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Dayton touts progress on economy, education in State of the State

Mike Mullen//May 1, 2014

Dayton touts progress on economy, education in State of the State

Mike Mullen//May 1, 2014

Gov. Mark Dayton gave the fourth and final State of the State address of his first term on Wednesday night, highlighting points of pride from his time in office and outlining his plan for continued economic growth in the state. In his 45-minute address to a joint session of the Legislature, Dayton reflected on a tumultuous time in office and pushed for renewed commitments to spending on education, infrastructure and economic development.

The governor opened his speech by recalling a passage from his inaugural State of the State in 2011, in which he’d challenged the Legislature to commit state resources toward key needs.

“In other words,” Dayton said Wednesday, “we have to invest in growth, quality and effectiveness.”

Dayton pointed out that the 2.8 million Minnesotans currently employed is 150,000 more than when he took office, and the highest number in state history. He drew attention to economic development investments made in both outstate towns and the metro area. Among the latter, Dayton spoke about the new Minnesota Vikings stadium, which pairs $498 million in public funds with $477 million from the NFL and the franchise. The governor described the downtown stadium and an adjacent office park as “just the beginning of the area’s revitalization.”

The stadium was the largest and highest-profile public funding agreement to emerge from the 2012 Legislature, and its 2013 counterpart also received a mention in the speech. Dayton said the Rochester Mayo Clinic’s Destination Medical Center, which comes with a combined state investment of up to $585 million, would be a boon to that city’s development and the state’s reputation as a top destination for medical treatment.

“It will establish Minnesota as one of the world’s best locations for advanced medical research, the development of new medical treatments and technologies, and the thousands of good new jobs they will create,” Dayton said.

Regarding education, Dayton thanked legislators for making it a priority to pay back all of the $2.8 billion in school shift debt owed. That amount was whittled down after its use to close a budget gap in 2011, and the last of the outstanding debt was repaid last November.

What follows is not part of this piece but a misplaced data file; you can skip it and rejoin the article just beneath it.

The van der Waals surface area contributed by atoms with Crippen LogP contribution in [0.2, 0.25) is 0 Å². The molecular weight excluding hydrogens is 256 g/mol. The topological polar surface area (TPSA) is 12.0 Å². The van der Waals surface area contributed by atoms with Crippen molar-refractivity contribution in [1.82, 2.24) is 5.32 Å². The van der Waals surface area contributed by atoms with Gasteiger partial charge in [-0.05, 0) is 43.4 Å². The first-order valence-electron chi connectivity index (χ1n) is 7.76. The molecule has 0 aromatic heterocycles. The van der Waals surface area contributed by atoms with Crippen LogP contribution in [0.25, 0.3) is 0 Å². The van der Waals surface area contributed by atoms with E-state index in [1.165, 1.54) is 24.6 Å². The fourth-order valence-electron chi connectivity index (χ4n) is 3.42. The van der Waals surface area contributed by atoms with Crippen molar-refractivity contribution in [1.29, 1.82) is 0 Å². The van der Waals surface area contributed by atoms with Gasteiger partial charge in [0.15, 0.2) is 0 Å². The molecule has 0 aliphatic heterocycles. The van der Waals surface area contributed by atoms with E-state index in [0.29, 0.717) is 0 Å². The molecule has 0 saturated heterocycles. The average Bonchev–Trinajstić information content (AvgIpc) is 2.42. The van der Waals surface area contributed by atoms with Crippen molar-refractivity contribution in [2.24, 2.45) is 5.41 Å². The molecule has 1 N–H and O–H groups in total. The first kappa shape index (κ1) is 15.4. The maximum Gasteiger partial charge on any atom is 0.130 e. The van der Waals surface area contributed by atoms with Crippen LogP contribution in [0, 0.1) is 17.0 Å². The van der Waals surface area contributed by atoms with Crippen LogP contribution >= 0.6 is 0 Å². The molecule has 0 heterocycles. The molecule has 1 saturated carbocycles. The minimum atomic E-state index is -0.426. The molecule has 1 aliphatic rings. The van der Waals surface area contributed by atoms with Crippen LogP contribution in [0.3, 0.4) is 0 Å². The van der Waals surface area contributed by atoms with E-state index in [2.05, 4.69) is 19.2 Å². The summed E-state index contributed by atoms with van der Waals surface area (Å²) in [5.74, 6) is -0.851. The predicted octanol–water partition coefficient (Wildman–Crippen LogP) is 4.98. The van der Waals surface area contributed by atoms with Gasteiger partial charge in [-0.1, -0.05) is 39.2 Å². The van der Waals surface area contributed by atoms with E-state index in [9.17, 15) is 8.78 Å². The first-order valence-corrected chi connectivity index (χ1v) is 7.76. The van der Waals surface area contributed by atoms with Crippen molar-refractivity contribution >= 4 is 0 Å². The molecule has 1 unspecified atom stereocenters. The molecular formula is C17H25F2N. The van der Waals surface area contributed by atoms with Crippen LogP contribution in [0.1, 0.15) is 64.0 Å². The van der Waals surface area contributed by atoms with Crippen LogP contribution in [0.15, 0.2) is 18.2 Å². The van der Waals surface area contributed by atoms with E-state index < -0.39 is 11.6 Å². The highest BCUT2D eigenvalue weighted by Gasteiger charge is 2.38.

“Now, school districts can put their money into classrooms, not bank loans,” Dayton said.

The governor also said improvements had been made in the state’s delivery and oversight of health care, especially relating to the implementation of the Affordable Care Act, aka Obamacare. That controversial law had brought health insurance to an additional 206,000 Minnesotans, said Dayton, who defended the state’s troubled health insurance exchange.

“MNsure didn’t start well,” he conceded, “but it’s gotten better, and it will keep on improving.”

The speech also included references to a pair of highly publicized pieces of social legislation that had passed since Democrats regained majorities in both the House and Senate. Dayton said legalizing same-sex marriage would “add to the well-being of many of our citizens,” and argued the recent passage of school anti-bullying legislation was an important step for education reform.

“Children don’t learn at school if they are scared, or made to feel bad about themselves,” he said.

Following the speech, DFL leaders agreed with Dayton’s version of the events of the past few years, with Senate Majority Leader Tom Bakk calling the speech a “very powerful recap.” House Majority Leader Erin Murphy said Dayton was right to be proud of all-day kindergarten and universal pre-K programs.

“[Dayton] is talking about a future where Minnesotans in the middle class and out are going to be prosperous, and have economic opportunity,” Murphy said.

Republican responses said Dayton was giving too much credit to the Democrats for the state’s economic turnaround, and warned that taxes and spending approved by the DFL and Dayton would be detrimental to the state economy. Senate Minority Leader David Hann said Dayton’s address was “kind of a campaign speech,” and gave little weight to pledges Dayton made about future plans.

“He spent a lot of time talking about next year, but we don’t know who’s going to be the governor next year,” Hann said.

Three different Republican gubernatorial candidates took in Dayton’s speech from the floor: Rep. Kurt Zellers, R-Maple Grove, Sen. Dave Thompson, R-Lakeville, and former House Minority Leader Marty Seifert, who was on hand as a guest of his running mate, Rep. Pam Myhra, R-Burnsville.

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